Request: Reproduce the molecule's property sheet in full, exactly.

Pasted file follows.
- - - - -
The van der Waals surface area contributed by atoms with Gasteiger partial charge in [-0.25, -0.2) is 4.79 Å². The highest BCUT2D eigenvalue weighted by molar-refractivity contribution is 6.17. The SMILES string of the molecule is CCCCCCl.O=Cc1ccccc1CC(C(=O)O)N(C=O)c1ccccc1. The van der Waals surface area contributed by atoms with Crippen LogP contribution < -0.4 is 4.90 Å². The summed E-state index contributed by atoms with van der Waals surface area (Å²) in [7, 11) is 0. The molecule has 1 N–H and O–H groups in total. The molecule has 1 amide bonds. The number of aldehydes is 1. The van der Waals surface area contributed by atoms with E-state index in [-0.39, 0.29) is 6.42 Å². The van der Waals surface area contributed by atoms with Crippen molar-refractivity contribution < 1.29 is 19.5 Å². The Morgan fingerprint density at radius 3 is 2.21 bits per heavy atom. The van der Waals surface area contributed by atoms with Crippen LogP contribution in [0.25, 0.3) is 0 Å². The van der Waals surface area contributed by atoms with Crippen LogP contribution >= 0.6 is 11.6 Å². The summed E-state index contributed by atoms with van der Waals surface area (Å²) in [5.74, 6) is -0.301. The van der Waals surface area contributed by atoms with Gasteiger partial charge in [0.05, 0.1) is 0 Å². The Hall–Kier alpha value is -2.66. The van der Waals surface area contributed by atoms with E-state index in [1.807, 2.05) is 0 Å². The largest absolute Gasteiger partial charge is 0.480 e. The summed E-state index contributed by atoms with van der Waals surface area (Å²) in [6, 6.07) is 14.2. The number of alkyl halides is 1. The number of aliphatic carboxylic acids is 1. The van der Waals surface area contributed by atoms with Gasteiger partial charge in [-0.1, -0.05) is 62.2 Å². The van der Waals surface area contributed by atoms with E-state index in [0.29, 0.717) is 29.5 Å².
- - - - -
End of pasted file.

The van der Waals surface area contributed by atoms with Gasteiger partial charge in [-0.25, -0.2) is 4.79 Å². The highest BCUT2D eigenvalue weighted by molar-refractivity contribution is 6.17. The SMILES string of the molecule is CCCCCCl.O=Cc1ccccc1CC(C(=O)O)N(C=O)c1ccccc1. The van der Waals surface area contributed by atoms with Crippen LogP contribution < -0.4 is 4.90 Å². The summed E-state index contributed by atoms with van der Waals surface area (Å²) in [7, 11) is 0. The molecule has 1 N–H and O–H groups in total. The molecule has 1 amide bonds. The number of aldehydes is 1. The van der Waals surface area contributed by atoms with E-state index in [-0.39, 0.29) is 6.42 Å². The van der Waals surface area contributed by atoms with Crippen molar-refractivity contribution < 1.29 is 19.5 Å². The Morgan fingerprint density at radius 3 is 2.21 bits per heavy atom. The van der Waals surface area contributed by atoms with Crippen LogP contribution in [0.25, 0.3) is 0 Å². The van der Waals surface area contributed by atoms with Crippen LogP contribution >= 0.6 is 11.6 Å². The summed E-state index contributed by atoms with van der Waals surface area (Å²) in [5.74, 6) is -0.301. The van der Waals surface area contributed by atoms with Gasteiger partial charge in [0.05, 0.1) is 0 Å². The Hall–Kier alpha value is -2.66. The van der Waals surface area contributed by atoms with E-state index in [1.807, 2.05) is 0 Å². The largest absolute Gasteiger partial charge is 0.480 e. The summed E-state index contributed by atoms with van der Waals surface area (Å²) in [6, 6.07) is 14.2. The number of alkyl halides is 1. The number of aliphatic carboxylic acids is 1. The van der Waals surface area contributed by atoms with Gasteiger partial charge in [-0.1, -0.05) is 62.2 Å². The van der Waals surface area contributed by atoms with E-state index in [0.29, 0.717) is 29.5 Å².